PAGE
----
We are on the cusp of an artificial intelligence regtech spending boom, but AI has to be combined with human expertise if we are to stay a step ahead of the money launderers, argues Guy Harrison.
Financial crime is a multi-trillion-dollar business for criminal organisations. One only needs to look at last year’s FinCEN Files leak to understand the scale of the issue - which has been further exacerbated by the global pandemic amid the surge in online payments and remote onboarding. Criminals have been incredibly resourceful and fast to adapt to the digital world, where illegal money can quickly change hands and cross borders until there’s no clear trail back to its source.
To handle the sheer volume of online transactions, and keep up with the pace of change, financial firms will need to accelerate their transformation programs. A recent report by Juniper Research has found that global spending on regulation technology is set to quadruple between now and 2025, to a staggering $130 billion. Artificial Intelligence (AI) will undoubtedly be a key driver of that growth, as banks look to increase efficiency and reduce costs. But does it come at a risk?
Driving the RegTech revolution
As more and more accounts are created digitally, new opportunities are emerging to automate the customer onboarding process. From screening against government lists, to verifying documents and monitoring transactions, AI has the potential to transform anti-money laundering (AML) efforts.
It’s important to remember that risks are never static – a previously low-risk customer could suddenly be exposed with links to organised crime or added to a sanctions list.
Therefore automated continuous monitoring is quickly becoming table stakes in the fight against financial crime, ensuring that any new red flags affecting the risk profile of customers are flagged immediately - enabling firms to address issues as soon as they arise.
And it’s not only the banks that can benefit from investment in AI. Analysis of filing trends for Suspicious Activity Reports (SARs) from 2014 to 2019 shows that almost 29 million reports were submitted to the regulators in total during that time period, with steady growth each year. The volume of SARs highlights the scale at which AML decision makers, both at banks and the regulators, must work. Both will need to embrace new AI-powered technologies to be able to analyse such vast amounts of data and identify patterns in those data sets that a human could not.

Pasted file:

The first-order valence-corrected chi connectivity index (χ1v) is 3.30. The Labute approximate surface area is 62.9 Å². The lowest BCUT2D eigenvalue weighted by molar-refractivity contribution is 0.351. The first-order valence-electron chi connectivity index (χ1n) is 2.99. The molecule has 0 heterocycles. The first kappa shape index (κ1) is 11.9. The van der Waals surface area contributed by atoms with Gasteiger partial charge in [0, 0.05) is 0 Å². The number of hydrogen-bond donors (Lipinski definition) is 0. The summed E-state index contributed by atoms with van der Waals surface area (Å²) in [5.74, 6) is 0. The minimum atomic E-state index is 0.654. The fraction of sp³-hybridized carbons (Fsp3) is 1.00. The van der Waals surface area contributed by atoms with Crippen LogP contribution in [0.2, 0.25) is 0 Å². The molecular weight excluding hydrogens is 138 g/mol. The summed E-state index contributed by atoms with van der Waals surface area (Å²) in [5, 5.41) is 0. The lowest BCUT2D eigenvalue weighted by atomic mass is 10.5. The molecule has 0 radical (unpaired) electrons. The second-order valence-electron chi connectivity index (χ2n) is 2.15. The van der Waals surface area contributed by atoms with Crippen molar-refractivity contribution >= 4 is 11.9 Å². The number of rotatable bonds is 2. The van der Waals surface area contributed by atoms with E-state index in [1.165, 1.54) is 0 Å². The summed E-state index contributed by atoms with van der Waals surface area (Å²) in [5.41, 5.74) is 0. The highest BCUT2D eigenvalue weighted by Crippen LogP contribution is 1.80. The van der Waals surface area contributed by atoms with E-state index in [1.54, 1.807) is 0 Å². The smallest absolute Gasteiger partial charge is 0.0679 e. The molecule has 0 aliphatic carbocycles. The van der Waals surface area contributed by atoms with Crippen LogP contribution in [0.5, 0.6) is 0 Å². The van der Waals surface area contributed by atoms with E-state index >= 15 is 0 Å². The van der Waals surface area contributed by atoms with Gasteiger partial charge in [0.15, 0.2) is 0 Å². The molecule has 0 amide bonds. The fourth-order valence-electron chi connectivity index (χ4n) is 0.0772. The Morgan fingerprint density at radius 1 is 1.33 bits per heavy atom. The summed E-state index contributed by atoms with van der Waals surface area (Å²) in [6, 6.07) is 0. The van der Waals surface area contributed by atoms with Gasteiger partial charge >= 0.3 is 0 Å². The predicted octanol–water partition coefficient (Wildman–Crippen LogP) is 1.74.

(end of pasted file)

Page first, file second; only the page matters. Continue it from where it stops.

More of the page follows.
A double-edged sword
While AI can alleviate the manual burden of processing large volumes of data and accelerate the vetting process, it can also create new risks for businesses.
Machines lack the ability to understand contextual or linguistic nuances, increasing the risk of false positives or oversight - which is particularly problematic when they are designed to protect businesses against risk.
“As AI starts to make more decisions on our behalf, being able to explain those decisions to a regulator is imperative”
They are also not smart enough to spot fake or inaccurate news and information. AI systems are ultimately only as good as the data feeding into them - and small flaws will make decisions unreliable. Businesses therefore need to ensure their data is coming from carefully curated, verified and licensed sources - and that’s where human expertise comes in. Machines cannot determine which sources to leverage and how to access them, but subject matter experts know where to find the most reliable information.
As AI starts to make more decisions on our behalf, being able to explain those decisions to a regulator is imperative.
Third-party AI solutions cannot be allowed to operate as a black box - particularly when a decision produces a legal effect. That’s why it is so crucial for a human to bring the wider decisive context. And compliance teams simply cannot afford to get it wrong: misinformation, or missed information, could result in you unwittingly doing business with a sanctioned individual or entity, or facilitating the flow of funds for organised crime.
We can expect to see increased scrutiny on the role of AI - and businesses could face significant fines and severe reputational damage if it is found to be straying from documented policy or treating customers unfairly. So although the future will bring more digital transformation and automation, a responsible compliance program will never be fully dependent on AI. Compliance professionals, and their ability to connect the dots and exercise judgment, will always play a critical role.
How humans and machines can work together
Combating money laundering is an enormous, incredibly complex task. With the sheer volume of new customers onboarded and transactions processed reaching into the hundreds of millions, AI is an essential element to any compliance programme.
Machines are able to scour a tremendous amount of data very quickly, working faster than humans ever could - while optimising continuously. However, human expertise is only becoming more important in the age of AI.
A model isn’t smart by itself - the machine is only as smart as you train it to be. Humans are also able to understand and evaluate the data better than any machine - spotting inconsistencies, and things that AI may have missed.
We call this collaboration between humans and machines “Authentic Intelligence” - and we believe that it is only this combination of human and artificial intelligence that has the power to outsmart the money launderers, and thereby start to tackle some of the world’s most heinous crimes, from terrorism financing to wildlife trafficking and modern slavery - all of which are fuelling the financial crime endemic.
Guy Harrison, General Manager, Dow Jones Risk & Compliance
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